Awaiting the List of the Dead

By: Dennis Anderson (Editor's Note: The author is editor of the Antelope Valley Press, a daily in Palmdale, Calif. He has twice served in Iraq as an embedded journalist with a local National Guard unit. Anderson has written frequently for E&P about the Iraq war and having a 19-year-old son in combat.)

I heard the first snippet of early-morning news on National Public Radio: A helicopter in Iraq went down with 30 or more killed.

Through the day Wednesday, the father in me felt an iron ring constrict around my heart. Then the newspaperman/former Army man/embedded journalist took over, calculating a deteriorating set of personal family odds.

Details advanced through the day, none particularly surprising to me. Hearing it was a CH-53E Super Stallion troop-carrying helicopter, I knew it had to be Marines. Two hundred or so miles west of Bagdhad -- that would be the Marines I know, the ?Hawaii Marines,? my son among them.

On Sunday night, I'd gotten a hurried satellite ?phone card? call from Lance Cpl. Garrett P. Anderson, telling his dad he was ?packing up and leaving ... and just glad it?s not Ramadi.? Me too. Several Marines were killed there this week. This newspaperman?s son, whelped in media, practices good ?opsec,? operational security, the habit of not sinking ships with loose lips. He didn?t tell me where the boys of his battalion were headed.

Later in the day Wednesday, my ex-wife, Sue, one of the world?s great moms, called, confirming it was ?Hawaii Marines,? from the Kaneohe Bay Marine Corps Base in Hawaii. In other words, our son?s outfit. The ring around the heart constricted again.

Hearing the news that the CH-53E heavy helicopter that crashed was carrying ?K-Bay? Marines, I canceled dinner with a dear friend and headed home to surf the Internet. All these information devices -- cell phones, the Web, 24-hour satellite and cable -- we labor under the illusion that they give us added control. Which, of course, they do not. They give information, which can be helpful or even life-saving in an emergency. But they do not give us an iota of control.

I punched and kicked my way through an hour of martial arts to raise the sweat level and dampen the fear level. And in our illusions of control, my worst fear was to return home from the dojo and see the official car parked in the street, bearing the dread news. I almost bagged the martial arts workout in the childish belief that if I remained at home I couldn?t return to find the official car.

I even know the guy who would likely be in the car. We are friends. But I don?t want to see him in an official car parked at my house.

The phone call from the Marine?s mother brought qualified good news. She had tracked down a public-affairs officer at Kaneohe Bay, who told her our son was ?not on the list? of the dead. But this newspaperman and former Army guy knows lists are sometimes inaccurate.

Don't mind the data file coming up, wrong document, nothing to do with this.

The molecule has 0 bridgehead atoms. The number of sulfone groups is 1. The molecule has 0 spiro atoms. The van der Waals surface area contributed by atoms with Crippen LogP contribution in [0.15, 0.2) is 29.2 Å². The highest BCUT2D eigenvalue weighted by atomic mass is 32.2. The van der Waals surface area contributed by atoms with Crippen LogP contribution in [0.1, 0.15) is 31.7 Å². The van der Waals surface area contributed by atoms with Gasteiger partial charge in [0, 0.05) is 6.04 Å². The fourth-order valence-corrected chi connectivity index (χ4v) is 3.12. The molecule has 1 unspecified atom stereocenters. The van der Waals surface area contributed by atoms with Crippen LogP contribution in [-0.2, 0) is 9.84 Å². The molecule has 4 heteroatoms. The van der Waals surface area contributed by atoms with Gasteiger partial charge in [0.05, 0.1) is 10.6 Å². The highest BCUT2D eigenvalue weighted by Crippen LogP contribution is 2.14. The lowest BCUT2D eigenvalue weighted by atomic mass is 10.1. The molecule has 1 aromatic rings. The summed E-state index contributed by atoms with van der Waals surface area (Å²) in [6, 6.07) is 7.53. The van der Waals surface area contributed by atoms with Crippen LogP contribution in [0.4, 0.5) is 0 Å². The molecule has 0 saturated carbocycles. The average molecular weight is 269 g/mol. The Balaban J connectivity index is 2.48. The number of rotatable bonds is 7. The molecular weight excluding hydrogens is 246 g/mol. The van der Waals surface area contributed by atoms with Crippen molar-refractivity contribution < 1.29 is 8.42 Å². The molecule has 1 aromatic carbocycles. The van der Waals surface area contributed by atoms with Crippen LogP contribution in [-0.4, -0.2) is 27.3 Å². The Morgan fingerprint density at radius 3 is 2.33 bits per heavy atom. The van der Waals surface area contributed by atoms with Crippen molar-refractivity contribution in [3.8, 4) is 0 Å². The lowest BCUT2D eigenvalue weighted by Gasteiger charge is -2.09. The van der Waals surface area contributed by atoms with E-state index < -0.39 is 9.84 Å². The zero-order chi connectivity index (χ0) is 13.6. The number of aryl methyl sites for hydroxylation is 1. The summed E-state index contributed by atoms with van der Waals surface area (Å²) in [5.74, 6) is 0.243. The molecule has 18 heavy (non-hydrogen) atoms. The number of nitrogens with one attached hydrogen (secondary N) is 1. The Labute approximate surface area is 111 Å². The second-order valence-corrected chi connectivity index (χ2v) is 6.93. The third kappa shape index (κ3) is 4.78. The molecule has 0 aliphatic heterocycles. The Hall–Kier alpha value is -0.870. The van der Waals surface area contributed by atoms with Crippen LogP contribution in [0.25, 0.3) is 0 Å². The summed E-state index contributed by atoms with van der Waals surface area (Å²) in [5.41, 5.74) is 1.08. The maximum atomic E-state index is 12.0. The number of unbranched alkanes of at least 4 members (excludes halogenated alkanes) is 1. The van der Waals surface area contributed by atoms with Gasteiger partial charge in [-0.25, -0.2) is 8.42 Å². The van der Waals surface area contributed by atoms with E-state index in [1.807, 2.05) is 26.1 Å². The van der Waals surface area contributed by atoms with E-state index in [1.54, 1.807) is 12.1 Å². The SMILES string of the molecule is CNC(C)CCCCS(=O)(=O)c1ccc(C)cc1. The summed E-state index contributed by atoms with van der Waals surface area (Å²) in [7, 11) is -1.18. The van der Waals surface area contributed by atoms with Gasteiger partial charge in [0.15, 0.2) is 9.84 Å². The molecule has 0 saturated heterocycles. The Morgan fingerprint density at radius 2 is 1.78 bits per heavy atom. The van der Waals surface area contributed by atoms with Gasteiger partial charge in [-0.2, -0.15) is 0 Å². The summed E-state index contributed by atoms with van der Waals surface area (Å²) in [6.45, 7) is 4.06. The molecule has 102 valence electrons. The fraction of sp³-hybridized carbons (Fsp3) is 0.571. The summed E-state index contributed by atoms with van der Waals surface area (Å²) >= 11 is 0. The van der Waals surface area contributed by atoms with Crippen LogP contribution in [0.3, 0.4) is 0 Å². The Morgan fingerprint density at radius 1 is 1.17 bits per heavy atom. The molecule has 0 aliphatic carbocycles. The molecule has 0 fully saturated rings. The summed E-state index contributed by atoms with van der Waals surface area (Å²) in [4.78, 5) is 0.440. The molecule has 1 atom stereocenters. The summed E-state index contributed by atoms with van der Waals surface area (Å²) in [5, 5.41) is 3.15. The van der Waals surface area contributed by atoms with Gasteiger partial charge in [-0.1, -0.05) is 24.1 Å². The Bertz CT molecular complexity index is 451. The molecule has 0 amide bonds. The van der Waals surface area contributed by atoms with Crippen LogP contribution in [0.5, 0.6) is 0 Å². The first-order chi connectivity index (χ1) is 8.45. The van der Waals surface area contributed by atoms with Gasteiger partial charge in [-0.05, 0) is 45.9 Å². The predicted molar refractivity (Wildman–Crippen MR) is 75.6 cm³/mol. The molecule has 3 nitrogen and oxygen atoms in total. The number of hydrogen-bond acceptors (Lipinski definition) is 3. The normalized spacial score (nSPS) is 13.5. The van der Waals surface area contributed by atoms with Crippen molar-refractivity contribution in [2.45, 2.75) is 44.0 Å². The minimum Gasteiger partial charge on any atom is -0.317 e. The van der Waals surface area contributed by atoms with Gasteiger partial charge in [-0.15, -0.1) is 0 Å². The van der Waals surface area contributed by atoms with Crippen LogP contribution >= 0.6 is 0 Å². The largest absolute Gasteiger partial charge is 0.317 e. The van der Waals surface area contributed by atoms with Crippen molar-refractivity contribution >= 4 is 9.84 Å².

Turned out to be 31 killed -- 30 Marines and a Navy corpsman, the medic that all the infantry grunts consider to be blood kin. Twenty-seven of the Marines were ?Hawaii Marines,? making it ?the worst day for Hawaii-based Marines since Pearl Harbor.?

And that?s when the memory of other lists started recurring. The Civil War-era photographs of the kind Matthew Brady made famous. The weeping, stunned relatives searching the lists of Gettysburg dead. More wars, and more lists. Lists from D-Day, and lists from Iwo Jima, yes, and, most recently, lists from Manhattan, from 9/11.

Such lists are sickening, even when one of your own dear ones is not on them. Lovely people, friends at work, friends in the community, have sighed with relief, that in this case, this father?s son was not on one of the lists. Answered prayers. Yet I have friends whose prayers were answered in a different and much more saddening way.

Still, hearing the qualified good news, I feel a lifting of weight, like a large boulder easing off my chest. He is such a fine son, see? So brave. So generous. So fierce. So tender. Losing him would be about the hardest thing. But I have to temper my relief and not dance the dance of joy. Others are on the lists.

Today, my son survives. And that is one family?s cause to rejoice. But my arms and care and prayer encircle the strong backs and taxed shoulders of the families who were, and are, on the lists. We know who each other are. They pray for my son?s survival. I light candles to their sons? memories. For anyone who knows it directly, war is a terrible thing.

In the measure of relief, I think about the grief of all those mostly young Marines who survive and who have lost their chow-hall buddies, and the guys they owed money to, or loaned money to, or played cards with, or smoked a careless cigarette with and exchanged snapshots of their favorite girl.

The morning of a patrol down the flyblown streets of Fallujah, my son not long ago showed his buddy the picture of his favorite girl. And the buddy said, ?She looks nice. I like nice girls.? They both agreed on that. And that afternoon, terrorists took the top of the buddy?s head off, probably with an explosive shell. Life is fragile, and transitory, and, as helicopters, tsunamis, train wrecks and terrorists exist to inform us daily, we are not in control.


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